Zim leads in investment policy reforms
By Tichaona Kurewa
HARARE – Zimbabwe is one of the leading countries globally in implementing investment policy reforms to attract foreign direct investment (FDI) as part of its efforts to grow the country’s economy.
According to the United Nations Conference on Trade and Development Investment Policy Monitor (IPM), Zimbabwe is the only country in Southern Africa that introduced one investment policy reform during the period October 2016 to February 2017 to stimulate and expedite investment.
IPM says several countries took noteworthy investment policy measures at national level during the period under review, among them are the issuance of a comprehensive circular to attract foreign investment.
“Twelve countries Benin, China, Colombia, India, Israel, Italy, Kazakhstan, Republic of Korea, Tunisia, Turkey, Uzbekistan and Zimbabwe adopted measures for the promotion and facilitation of investment,” the report says. “On the whole, countries encouraged investment through granting tax incentives or facilitating investment procedures.”
The report says Zimbabwe adopted measures for the promotion and facilitation of investment. “For instance, Zimbabwe introduced various tax incentives for companies within special economic zones. These incentives will only apply to production for export,” reads part of the report.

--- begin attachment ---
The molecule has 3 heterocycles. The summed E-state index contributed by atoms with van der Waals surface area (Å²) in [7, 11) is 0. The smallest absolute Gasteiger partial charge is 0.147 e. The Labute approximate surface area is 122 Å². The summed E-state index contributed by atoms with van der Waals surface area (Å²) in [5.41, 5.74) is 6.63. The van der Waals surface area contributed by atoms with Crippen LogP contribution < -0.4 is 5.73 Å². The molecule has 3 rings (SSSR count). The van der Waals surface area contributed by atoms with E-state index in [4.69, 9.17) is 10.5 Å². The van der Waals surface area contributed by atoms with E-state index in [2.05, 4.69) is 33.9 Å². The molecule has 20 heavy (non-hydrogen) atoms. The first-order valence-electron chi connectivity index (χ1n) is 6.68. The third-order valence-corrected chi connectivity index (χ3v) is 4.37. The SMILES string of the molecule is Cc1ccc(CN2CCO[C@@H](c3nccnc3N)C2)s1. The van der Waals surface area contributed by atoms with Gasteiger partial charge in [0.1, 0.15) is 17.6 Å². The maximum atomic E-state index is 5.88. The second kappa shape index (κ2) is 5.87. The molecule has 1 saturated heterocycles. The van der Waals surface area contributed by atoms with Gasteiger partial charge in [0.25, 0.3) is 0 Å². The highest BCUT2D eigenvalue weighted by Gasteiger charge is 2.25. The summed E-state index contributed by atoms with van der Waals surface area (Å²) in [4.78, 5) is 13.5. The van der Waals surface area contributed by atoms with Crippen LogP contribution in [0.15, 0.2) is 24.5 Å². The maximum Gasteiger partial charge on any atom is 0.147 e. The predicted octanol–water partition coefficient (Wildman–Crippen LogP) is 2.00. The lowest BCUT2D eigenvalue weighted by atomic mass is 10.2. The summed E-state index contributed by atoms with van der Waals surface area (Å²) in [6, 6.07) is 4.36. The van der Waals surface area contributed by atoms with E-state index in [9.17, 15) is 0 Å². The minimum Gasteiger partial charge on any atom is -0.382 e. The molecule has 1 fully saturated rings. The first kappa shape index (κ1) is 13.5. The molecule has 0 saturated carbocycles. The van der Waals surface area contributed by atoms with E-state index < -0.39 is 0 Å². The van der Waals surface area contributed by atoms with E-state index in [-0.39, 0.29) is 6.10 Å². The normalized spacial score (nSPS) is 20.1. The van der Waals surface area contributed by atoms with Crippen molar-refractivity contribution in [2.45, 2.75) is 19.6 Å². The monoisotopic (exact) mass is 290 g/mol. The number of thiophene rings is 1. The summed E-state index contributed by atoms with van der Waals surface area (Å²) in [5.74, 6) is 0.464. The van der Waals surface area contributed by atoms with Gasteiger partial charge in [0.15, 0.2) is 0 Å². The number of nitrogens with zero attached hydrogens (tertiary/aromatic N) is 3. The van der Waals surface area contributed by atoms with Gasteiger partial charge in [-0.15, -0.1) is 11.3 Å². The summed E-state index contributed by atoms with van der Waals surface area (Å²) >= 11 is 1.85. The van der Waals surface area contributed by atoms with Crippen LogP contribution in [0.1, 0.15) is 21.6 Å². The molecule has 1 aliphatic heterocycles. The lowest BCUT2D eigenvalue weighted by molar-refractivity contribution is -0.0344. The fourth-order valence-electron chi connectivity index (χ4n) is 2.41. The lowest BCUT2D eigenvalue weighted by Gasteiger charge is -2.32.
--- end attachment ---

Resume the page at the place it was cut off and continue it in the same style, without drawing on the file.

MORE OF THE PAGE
The report ssays 33 countries took 49 investment policy measures in the review period. The share of liberalisation and promotion measures reached 82 percent – broadly in line with the average of the last five years.
“Most policy measures improved entry conditions, reduced restrictions or facilitated foreign investment, with developing countries and transition economies taking the lead the latter may be negatively affected by policies in other areas, such as protectionist trade policies, or by restrictive administrative decisions of host countries in respect of individual investment projects.”
Zimbabwe’s 2017 national budget statement presented various kinds of tax incentives from 1 January 2017 to investors including, inter alia, exemption from corporate income tax for the first five years of operation, and a rate of 15 percent. Afterwards, special initial allowance on capital equipment to be allowed at the rate of 50 percent of cost from year one, and 25 percent in the subsequent two years; a flat rate of 15 percent tax on specialised expatriate staff and exemption from non-residents tax on royalties and dividends.
Others include duty-free import of capital equipment for Special Economic Zones; and duty-free import of inputs, including raw materials and intermediate products (materials and products not produced locally) for use by companies set up in the Special Economic Zones.